BeefWatch Archive

Beefwatch Archive

To read articles prior to September 2017, please visit the article archive on UNL Announce.

Rebuilding Fences After Flood/Blizzard Damage

After this spring’s blizzards and flooding, fence rebuilding is a priority for many livestock producers. In setting new fences, questions may come up regarding opportunities for financial assistance as well as neighbor responsibilities as outlined in Nebraska fencing laws. This article discusses a USDA cost-share program, Nebraska fencing law, and considerations as you assess the damage.

Controlling Horn Flies on Pastured Cattle in Nebraska

Livestock producers will soon be sending cattle to summer pastures. Horn flies are a perennial pest of pastured cattle since their introduction from Europe in the 1880s. The horn fly spends most of its time on cattle, mainly on the animal’s backs, sides and when temperatures are very warm, on the belly region. Both sexes of horn fly feed on blood, averaging between 28 and 38 blood meals per day, with each blood meal lasting about 10 minutes. When horn fly numbers exceed 200 flies per animal, cattle will become more stressed due to fly biting.

Rebuilding Fences After Flood or Blizzard Damage

One of the greatest needs for ranchers after damage from flooding or a blizzard is the need to rebuild fences. This article will review Nebraska fence law, available assistance for replacing fences, and considerations as you assess the damage.

Body Condition Score and Getting Thin Cows to Rebreed

During the production year, livestock are faced with dynamic changes in nutritional and environmental stressors that create nutritional challenges. Many parts of Nebraska experienced high, early spring rainfall and tremendous forage growth, resulting in early maturing and low-quality forages.  

Nebraska Ranch Practicum – Seeking Applications

The 2019 Nebraska Ranch Practicum gives ranchers cutting edge research in range livestock production from the University of Nebraska-Lincoln.  Natural resources, livestock management, and economic reality are integrated throughout the Practicum.

New Technologies for Range and Pasture Management

As technology improves and continually moves forward, more and more information can be gathered remotely to make informed decisions on Nebraska's farms and ranches. Remote Sensing is the science of obtaining information about objects or areas from a distance, typically from drones, airplanes, or satellites. Since the 1970s, the Landsat satellite program has collected earth imagery data. Current satellites with this program take imagery and sensor data from earth's entire surface once every 16 days.

Getting Ready for the Grazing and Forage Production Season

The start of the growing season will be here soon and it is time to finish up grazing and forage plans for the upcoming year.  Rangeland and pasture production in 2018 was very good with many areas of the state seeing production 10 to 30% above average.  This, of course, was the result of abundant and timely rains during spring into mid-summer.  While long-range weather forecasts always have some uncertainty, the Climate Prediction Center currently indicates weak El Nino conditions in the Pacific Ocean.&nbs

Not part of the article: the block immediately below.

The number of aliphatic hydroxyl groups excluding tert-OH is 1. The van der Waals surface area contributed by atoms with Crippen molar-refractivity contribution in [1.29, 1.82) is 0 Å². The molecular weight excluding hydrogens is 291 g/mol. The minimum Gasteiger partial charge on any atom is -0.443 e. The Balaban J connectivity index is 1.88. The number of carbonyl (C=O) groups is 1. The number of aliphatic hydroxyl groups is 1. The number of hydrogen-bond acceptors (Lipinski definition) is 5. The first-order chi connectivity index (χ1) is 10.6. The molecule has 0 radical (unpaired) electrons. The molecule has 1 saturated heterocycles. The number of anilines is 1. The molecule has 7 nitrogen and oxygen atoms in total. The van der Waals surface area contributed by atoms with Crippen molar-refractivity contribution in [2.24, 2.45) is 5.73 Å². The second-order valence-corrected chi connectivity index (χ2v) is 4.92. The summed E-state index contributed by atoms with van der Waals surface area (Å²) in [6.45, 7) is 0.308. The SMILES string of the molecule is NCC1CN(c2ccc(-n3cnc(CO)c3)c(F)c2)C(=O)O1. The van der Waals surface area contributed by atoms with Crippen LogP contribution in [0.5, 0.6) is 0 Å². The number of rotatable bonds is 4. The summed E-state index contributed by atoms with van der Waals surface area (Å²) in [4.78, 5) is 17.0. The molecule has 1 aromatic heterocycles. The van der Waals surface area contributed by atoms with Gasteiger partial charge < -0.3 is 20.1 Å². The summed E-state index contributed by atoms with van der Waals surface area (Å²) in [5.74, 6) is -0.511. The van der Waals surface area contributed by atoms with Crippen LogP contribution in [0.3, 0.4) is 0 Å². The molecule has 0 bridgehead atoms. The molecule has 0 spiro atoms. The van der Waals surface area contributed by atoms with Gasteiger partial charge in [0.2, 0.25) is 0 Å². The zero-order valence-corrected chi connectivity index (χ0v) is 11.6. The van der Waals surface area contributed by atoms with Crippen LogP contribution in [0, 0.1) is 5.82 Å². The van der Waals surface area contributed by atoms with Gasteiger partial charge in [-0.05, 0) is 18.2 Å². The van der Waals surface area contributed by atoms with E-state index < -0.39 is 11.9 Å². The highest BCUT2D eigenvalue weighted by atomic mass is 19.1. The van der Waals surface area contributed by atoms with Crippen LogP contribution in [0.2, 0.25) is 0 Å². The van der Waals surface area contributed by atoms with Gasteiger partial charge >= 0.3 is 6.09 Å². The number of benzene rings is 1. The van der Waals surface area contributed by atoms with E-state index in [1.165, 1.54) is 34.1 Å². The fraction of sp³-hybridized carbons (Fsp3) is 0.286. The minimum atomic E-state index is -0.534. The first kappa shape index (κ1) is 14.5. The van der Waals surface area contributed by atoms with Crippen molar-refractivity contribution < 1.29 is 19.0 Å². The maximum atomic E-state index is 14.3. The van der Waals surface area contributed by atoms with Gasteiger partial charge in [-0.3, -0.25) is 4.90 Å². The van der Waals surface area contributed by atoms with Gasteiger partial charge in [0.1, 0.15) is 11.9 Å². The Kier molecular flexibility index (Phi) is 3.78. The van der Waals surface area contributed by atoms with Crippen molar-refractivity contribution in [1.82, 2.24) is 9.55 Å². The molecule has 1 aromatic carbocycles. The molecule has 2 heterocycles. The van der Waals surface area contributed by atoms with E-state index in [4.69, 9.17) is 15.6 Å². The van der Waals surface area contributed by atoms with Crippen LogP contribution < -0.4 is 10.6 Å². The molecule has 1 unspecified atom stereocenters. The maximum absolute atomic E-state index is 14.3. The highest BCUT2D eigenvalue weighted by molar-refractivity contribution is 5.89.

Importance of Cow Nutrition from Calving through Breeding

For cow-calf producers, the last few months have been very challenging from a weather standpoint.  This has left many first-calf heifers and cows in less than optimum in terms of body condition at the time of calving.  Weather conditions have also significantly depleted feed resources available as many producers have had to feed earlier and more than normal.

Marestail / Horseweed

Early Detection and Rapid Response (EDRR) is a concept to identify potential invasive species prior to or just as the establishment of the invasive is taking place. An Integrated Pest Management plan (IPM) can be developed to manage, contain and eradicate the invasive species before it can spread further. This will avoid costly, long-term control efforts.

Dealing with flooded hay and grain

Is wet feed and hay salvageable? The first thing to ask is where did the water come from? If hay, silage, or grain was in contact with flood water that could have come in contact with chemicals from building or cities (any water from rivers or streams) federal regulations state that it should not be fed and should instead be disposed of. Feed that was in fields that ponded due to rain or snow melt maybe salvageable. However, if water came up through tiles into the field it could contain animal waste products, high chemical levels and other contaminants.

Pages